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Changing

 

 

“Archaic Torso of Apollo”

We have no idea what his fantastic head

was like, where the eyeballs were slowly swelling.  But

his body now is glowing like a lamp

whose inner eyes, only turned down a little,

hold their flame, shine.  If there weren’t light, the curve

of the breast wouldn’t blind you, and in the swerve

if the thighs a smile wouldn’t keep on going

towards the place where the seeds are.

If there weren’t light, this stone would look cut off

where it drops so clearly from the shoulders,

its skin wouldn’t gleam like the fur of a wild animal,

and the body wouldn’t send out light from every edge

as a star does … for there is no place at all

that isn’t looking at you.  You must change your life.

                                             –   Rainer Maria Rilke   
                                                                       (transl: Robert Bly)

 

 

 

If our lives should get better, it will NOT be because of some change in our surroundings … it will be because WE change.

 

Personally, I am not satisfied with my life … as it is.

 

How about you?      You done?       You tired?       Satisfied?

 

In the film ‘16 Blocks’  (2006 – Bruce Willis, Yasiin Bey, David Morse)  an aging alcoholic cop is assigned the task of escorting a witness in police custody to the courthouse sixteen blocks away, where he is expected to testify before a jury – in regard to police corruption.

 

The viewer does not realize (at first) that Jack Mosley (Willis) was CHOSEN because they believed he could be counted on to “do what he always does” –  look away. (He was a drunk, and was considered spineless) Nor do we know (at first) that Mosley himself had been a participant in the corruption.

 

But that’s what makes it a good story … because (in the middle of the 16-block transfer) Mosley has a change of heart.  He ‘changes his mind’, and decides NOT to cooperate!

 

So, you see  – it’s a story about “doing the wrong thing” (and getting used to it), but then changing.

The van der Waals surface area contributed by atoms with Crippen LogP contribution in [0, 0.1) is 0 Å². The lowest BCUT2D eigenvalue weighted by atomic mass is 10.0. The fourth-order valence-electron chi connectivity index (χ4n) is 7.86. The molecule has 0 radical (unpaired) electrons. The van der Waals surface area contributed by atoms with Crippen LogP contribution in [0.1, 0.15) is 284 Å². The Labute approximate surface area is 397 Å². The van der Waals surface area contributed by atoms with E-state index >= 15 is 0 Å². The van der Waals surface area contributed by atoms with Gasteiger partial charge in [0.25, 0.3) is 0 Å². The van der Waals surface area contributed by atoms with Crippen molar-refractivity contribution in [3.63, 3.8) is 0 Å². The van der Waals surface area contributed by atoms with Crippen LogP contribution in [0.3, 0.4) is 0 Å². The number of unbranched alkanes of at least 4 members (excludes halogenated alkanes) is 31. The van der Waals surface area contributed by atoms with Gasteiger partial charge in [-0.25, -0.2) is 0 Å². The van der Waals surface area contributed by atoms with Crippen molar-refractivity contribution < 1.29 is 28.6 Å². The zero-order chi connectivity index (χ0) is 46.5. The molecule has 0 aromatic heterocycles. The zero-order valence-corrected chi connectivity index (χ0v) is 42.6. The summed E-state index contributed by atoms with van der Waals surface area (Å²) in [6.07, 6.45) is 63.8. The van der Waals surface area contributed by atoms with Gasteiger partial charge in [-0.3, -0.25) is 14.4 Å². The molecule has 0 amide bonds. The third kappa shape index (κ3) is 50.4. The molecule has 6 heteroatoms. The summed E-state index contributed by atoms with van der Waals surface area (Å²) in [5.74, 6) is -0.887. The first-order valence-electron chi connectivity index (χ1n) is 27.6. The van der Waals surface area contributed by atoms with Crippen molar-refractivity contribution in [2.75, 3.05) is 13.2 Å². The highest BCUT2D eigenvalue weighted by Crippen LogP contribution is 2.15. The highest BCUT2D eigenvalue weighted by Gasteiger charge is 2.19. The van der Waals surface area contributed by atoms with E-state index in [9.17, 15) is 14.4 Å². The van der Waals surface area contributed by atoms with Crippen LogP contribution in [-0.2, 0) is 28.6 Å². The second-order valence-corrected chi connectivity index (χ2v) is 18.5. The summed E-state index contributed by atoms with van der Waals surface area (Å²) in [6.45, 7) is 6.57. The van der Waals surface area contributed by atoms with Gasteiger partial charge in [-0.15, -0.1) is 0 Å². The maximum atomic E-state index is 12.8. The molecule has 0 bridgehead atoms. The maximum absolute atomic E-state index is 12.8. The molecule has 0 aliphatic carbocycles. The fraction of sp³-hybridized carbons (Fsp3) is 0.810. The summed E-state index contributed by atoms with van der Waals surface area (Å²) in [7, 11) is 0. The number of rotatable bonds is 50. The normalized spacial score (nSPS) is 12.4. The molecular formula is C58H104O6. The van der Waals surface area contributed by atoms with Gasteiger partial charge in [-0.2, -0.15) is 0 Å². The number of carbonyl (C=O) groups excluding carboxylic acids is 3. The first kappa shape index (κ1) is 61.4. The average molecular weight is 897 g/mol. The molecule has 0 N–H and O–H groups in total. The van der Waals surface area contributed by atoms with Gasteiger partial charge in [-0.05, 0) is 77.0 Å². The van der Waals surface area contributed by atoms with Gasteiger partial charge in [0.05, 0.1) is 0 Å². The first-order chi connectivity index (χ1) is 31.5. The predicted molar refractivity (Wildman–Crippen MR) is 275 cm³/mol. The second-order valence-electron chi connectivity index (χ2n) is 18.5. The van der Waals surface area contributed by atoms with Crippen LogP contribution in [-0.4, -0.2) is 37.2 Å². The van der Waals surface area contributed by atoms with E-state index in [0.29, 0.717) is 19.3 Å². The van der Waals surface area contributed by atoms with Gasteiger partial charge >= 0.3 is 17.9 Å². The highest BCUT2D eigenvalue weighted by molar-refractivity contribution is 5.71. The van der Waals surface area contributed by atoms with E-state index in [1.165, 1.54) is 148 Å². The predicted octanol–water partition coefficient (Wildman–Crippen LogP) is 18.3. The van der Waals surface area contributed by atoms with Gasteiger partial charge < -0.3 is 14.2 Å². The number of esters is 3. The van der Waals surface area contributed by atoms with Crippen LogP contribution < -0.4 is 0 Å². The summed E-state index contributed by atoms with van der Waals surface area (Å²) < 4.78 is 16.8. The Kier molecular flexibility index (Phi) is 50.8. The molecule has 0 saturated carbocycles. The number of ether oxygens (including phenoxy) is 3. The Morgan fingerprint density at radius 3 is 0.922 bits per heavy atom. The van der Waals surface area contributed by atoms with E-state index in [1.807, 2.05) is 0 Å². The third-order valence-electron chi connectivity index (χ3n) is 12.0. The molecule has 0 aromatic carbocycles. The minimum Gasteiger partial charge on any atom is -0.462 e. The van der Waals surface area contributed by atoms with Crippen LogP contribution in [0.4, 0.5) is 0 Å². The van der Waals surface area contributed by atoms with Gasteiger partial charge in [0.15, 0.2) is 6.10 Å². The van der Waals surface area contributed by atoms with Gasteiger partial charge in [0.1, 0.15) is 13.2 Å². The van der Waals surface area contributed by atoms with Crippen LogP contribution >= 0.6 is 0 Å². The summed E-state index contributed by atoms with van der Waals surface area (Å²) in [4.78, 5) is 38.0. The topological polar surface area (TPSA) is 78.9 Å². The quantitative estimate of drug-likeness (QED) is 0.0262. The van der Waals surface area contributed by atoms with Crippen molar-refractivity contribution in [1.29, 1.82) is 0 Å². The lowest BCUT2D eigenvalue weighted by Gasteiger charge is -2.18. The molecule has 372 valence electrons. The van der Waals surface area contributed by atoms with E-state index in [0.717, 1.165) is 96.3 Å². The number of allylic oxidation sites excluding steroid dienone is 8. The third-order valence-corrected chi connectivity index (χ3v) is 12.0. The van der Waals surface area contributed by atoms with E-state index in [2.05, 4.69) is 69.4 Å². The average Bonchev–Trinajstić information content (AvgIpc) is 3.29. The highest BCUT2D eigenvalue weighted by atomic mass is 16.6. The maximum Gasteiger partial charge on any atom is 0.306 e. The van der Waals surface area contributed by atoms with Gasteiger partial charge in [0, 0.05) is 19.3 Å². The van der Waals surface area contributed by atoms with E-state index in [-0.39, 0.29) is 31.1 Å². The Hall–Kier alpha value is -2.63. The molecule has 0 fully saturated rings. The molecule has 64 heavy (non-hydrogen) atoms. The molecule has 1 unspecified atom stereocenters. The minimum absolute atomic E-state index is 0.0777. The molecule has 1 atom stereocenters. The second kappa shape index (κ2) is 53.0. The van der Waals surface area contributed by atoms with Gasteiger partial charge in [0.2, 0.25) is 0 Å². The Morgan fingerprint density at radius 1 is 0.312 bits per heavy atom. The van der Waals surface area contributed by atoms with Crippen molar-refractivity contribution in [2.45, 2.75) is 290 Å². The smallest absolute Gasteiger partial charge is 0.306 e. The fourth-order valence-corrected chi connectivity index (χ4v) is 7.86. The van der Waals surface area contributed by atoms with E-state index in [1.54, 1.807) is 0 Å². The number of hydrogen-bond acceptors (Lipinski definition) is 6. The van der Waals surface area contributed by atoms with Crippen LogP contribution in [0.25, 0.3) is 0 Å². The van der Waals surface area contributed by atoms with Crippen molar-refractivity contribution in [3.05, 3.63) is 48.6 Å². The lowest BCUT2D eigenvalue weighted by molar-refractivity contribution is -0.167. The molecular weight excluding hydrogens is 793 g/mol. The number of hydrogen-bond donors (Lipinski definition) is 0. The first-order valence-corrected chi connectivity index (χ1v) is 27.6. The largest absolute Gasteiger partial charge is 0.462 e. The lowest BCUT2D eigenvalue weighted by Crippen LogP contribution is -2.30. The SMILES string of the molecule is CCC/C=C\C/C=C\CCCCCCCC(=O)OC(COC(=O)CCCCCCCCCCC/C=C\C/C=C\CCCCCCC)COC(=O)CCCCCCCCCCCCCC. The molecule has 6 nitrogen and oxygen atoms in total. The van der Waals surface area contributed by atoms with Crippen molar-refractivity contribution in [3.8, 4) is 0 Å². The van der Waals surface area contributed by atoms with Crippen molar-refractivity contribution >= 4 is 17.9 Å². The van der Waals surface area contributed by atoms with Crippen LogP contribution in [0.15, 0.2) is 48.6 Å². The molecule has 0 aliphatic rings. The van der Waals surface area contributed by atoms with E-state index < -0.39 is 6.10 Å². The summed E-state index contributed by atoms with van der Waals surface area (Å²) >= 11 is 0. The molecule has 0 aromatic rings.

[so – it’s not just a good story … it’s an important story.

We LIVE, after all, in a society actively involved in a program of pursuing self-genocide … and  whose laws support planetary destruction!  (Culture ALWAYS trumps Law … Does it not?)]

 

Also – in the film ‘The Last Castle’ (2001 – Robert Redford, James Gandolfini, Mark Ruffalo) a (three-star) General Irwin (Redford) finds himself in a military prison.  (He had made a decision, in a battle situation, which resulted in the death of eight American soldiers.)

“The only difference between you and me,” he says to some other inmates, “is that I know I’m guilty.”  

But twice in the past year, Irwin learns – the warden, Col. Winter (Gandolfini) gave an order (a hand signal) to shoot certain prisoners in the head, which, even with rubber bullets, is likely to be fatal … and was fatal.

When it becomes clear to Irwin that Winter is abusing the power of his situation, he cites to him the pertinent sections from the Uniform Code of Military Justice, and (technically) relieves him of his command.

The warden does not comply.

 

Without seeking leadership (among his inmates) the other prisoners respect him, and, increasingly, look to him as their leader.

And, with the warden refusing to resign his position, Irwin decides to take it from him.

 

But the reason this is “not just a good story, but an important one as well” is because of the character of Yates, one of the prisoners (Mark Ruffalo).  Yates is smart and capable and (if my memory serves me right – a West Point graduate)  But the prisoners know – that Yates takes bets (on whatever) happens there in the prison.  (He makes no attempt to make life better for himself or for his inmates)

And one day (when no one else is around) Irwin says to him – “I know who you are, Yates.  You’re hiding.”

The moral struggles  that Yates goes through (after those few words from Irwin) make Yates the main character of the story.

 

[A main character is NOT the same as the hero of a story.  The main character is put there (in the story) as a proxy for the reader.  We’re meant to understand that the choices that the main character is struggling with… are essentially the same choices that WE need to deal with.]

 

I think I will NOT tell about the decisions that Yates finally makes, but they are crucial to the battle (as Yates knows how to fly a helicopter)

 

There is more than a little chaos …  but it’s a satisfying story.

 

I recommend you watch both these films.

 

(keeping in mind … that there may be changes WE need to make)

 

~~~~~~~~~~~~~~~~

 

“Casida de la rosa”

 

La rosa 

no buscaba la aurora: 

Casi eterna en su ramo 

buscaba otra cosa. 

 

La rosa 

no buscaba ni ciencia ni sombra: 

Confín de carne y sueño 

buscaba otra cosa. 

 

La rosa 

no buscaba la rosa: 

Inmóvil por el cielo 

¡buscaba otra cosa!

                                    –   Federico García Lorca

 

 

Casida of the Rose

 

The rose

was not searching for the sunrise:

almost eternal on its branch,

it was searching for something else.

 

The rose

was not searching for darkness or science:

borderline of flesh and dream,

it was searching for something else.

 

The rose

was not searching for the rose.

Motionless in the sky

it was searching for something else.

 

                     –    Federico Garcia Lorca
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